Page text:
I'm not a huge fan of the CX-40s and really never was once I found something better back when. At the time, that was the Wico Bat, and that's what I still prefer for playing 2600 and A8 systems. I also like the "arcade" controllers made for the Sega Genesis. I modified some of them to have two-button functionality with the CV and 7800 a year or two ago. They work really well and are reasonably comfortable.


As far as hand-held controllers go, I think the Playstation dual-shock is the best controller ever made bar none, even though I have little use for modern gaming.


I agree completely.

#11 MaximRecoil OFFLINE  

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Posted Tue Apr 10, 2012 4:35 PM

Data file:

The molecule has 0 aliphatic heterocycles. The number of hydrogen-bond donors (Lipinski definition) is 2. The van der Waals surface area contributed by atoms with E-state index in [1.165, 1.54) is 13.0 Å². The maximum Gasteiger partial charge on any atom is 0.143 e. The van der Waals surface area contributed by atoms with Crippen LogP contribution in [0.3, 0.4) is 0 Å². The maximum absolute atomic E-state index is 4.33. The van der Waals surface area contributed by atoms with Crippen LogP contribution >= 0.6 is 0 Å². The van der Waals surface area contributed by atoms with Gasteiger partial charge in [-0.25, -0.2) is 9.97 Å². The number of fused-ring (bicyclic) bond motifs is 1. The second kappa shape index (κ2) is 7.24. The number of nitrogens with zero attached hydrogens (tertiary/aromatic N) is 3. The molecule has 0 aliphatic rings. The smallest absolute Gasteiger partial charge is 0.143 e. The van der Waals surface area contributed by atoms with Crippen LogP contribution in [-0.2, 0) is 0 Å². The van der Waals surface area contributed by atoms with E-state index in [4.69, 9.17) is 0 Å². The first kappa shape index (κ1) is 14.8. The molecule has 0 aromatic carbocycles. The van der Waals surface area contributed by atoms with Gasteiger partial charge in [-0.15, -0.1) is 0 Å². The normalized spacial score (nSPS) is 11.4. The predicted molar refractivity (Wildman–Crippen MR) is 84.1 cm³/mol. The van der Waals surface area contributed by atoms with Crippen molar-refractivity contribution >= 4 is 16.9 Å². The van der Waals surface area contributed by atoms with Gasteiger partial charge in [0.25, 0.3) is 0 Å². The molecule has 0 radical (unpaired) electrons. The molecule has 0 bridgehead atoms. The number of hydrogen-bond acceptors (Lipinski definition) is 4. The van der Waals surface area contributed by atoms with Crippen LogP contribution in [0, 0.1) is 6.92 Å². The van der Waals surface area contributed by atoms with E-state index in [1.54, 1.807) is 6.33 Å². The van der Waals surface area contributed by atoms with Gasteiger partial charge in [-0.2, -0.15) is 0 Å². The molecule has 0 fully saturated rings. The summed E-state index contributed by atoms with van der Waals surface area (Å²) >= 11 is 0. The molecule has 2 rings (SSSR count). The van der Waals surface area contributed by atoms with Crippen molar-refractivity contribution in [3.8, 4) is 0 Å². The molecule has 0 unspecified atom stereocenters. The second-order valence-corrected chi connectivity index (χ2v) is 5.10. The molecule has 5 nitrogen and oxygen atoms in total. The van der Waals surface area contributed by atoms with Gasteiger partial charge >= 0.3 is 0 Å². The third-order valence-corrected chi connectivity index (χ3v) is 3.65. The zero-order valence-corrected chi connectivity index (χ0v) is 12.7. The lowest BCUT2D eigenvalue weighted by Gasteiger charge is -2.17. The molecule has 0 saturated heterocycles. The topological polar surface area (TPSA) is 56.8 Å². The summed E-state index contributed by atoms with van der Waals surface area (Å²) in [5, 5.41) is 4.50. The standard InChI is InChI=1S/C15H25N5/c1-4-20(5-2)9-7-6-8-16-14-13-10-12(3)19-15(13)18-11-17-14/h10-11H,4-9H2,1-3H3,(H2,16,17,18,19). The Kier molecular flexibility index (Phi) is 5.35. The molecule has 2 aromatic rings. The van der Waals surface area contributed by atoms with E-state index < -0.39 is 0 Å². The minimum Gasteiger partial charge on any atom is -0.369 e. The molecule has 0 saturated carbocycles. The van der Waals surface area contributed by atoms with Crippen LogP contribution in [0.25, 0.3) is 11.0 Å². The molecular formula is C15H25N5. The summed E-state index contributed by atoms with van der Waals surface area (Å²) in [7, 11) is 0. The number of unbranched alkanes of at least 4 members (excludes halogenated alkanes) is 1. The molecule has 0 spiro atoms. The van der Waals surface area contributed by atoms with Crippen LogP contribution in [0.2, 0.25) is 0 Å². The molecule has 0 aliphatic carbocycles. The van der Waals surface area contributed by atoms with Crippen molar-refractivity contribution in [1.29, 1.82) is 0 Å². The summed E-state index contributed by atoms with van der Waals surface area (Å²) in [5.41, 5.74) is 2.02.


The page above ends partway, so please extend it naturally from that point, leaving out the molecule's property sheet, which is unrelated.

As far as hand-held controllers go, I think the Playstation dual-shock is the best controller ever made bar none, even though I have little use for modern gaming.


For me it would be the perfect controller if I could graft an SNES D-pad onto it.

#12 save2600 ONLINE  

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Posted Tue Apr 10, 2012 5:17 PM

From the title I expected this thread to be some horribly depressing tale about how arthritis or MS had ravaged your body to the point that you could no longer play 2600 Pac Man.


Yeah, I was duped too! Was going to recommend getting a footpedal if that was the case. lol

Those 2600 footpedals can still be had NIB on eBay for about $20 still.

#13 AtariLeaf OFFLINE  

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Posted Tue Apr 10, 2012 6:10 PM

Yeah, I was duped too! Was going to recommend getting a footpedal if that was the case. lol


Why not, Rick Allen did it :D